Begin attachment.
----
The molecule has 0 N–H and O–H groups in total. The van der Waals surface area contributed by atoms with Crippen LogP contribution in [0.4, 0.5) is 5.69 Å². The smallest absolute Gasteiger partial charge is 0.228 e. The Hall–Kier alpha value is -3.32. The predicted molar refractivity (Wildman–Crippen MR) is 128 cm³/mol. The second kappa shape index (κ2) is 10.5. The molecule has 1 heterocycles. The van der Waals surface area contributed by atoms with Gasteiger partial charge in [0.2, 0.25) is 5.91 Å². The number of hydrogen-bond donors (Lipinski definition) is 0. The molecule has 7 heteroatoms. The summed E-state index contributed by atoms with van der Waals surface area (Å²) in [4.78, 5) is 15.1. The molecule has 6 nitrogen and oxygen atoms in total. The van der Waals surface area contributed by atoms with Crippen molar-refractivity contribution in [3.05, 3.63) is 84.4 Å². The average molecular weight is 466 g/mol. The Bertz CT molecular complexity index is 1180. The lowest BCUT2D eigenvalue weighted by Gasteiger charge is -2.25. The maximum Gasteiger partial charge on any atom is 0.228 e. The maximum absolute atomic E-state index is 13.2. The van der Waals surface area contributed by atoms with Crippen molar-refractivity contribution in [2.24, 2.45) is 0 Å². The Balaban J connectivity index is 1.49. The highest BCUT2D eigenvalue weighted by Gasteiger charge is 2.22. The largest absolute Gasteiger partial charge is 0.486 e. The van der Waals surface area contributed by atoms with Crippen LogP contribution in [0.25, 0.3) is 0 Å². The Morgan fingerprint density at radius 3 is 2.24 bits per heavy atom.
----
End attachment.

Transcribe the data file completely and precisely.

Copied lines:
The molecule has 0 N–H and O–H groups in total. The van der Waals surface area contributed by atoms with Crippen LogP contribution in [0.4, 0.5) is 5.69 Å². The smallest absolute Gasteiger partial charge is 0.228 e. The Hall–Kier alpha value is -3.32. The predicted molar refractivity (Wildman–Crippen MR) is 128 cm³/mol. The second kappa shape index (κ2) is 10.5. The molecule has 1 heterocycles. The van der Waals surface area contributed by atoms with Gasteiger partial charge in [0.2, 0.25) is 5.91 Å². The number of hydrogen-bond donors (Lipinski definition) is 0. The molecule has 7 heteroatoms. The summed E-state index contributed by atoms with van der Waals surface area (Å²) in [4.78, 5) is 15.1. The molecule has 6 nitrogen and oxygen atoms in total. The van der Waals surface area contributed by atoms with Crippen molar-refractivity contribution in [3.05, 3.63) is 84.4 Å². The average molecular weight is 466 g/mol. The Bertz CT molecular complexity index is 1180. The lowest BCUT2D eigenvalue weighted by Gasteiger charge is -2.25. The maximum Gasteiger partial charge on any atom is 0.228 e. The maximum absolute atomic E-state index is 13.2. The van der Waals surface area contributed by atoms with Crippen molar-refractivity contribution in [2.24, 2.45) is 0 Å². The Balaban J connectivity index is 1.49. The highest BCUT2D eigenvalue weighted by Gasteiger charge is 2.22. The largest absolute Gasteiger partial charge is 0.486 e. The van der Waals surface area contributed by atoms with Crippen LogP contribution in [0.25, 0.3) is 0 Å². The Morgan fingerprint density at radius 3 is 2.24 bits per heavy atom.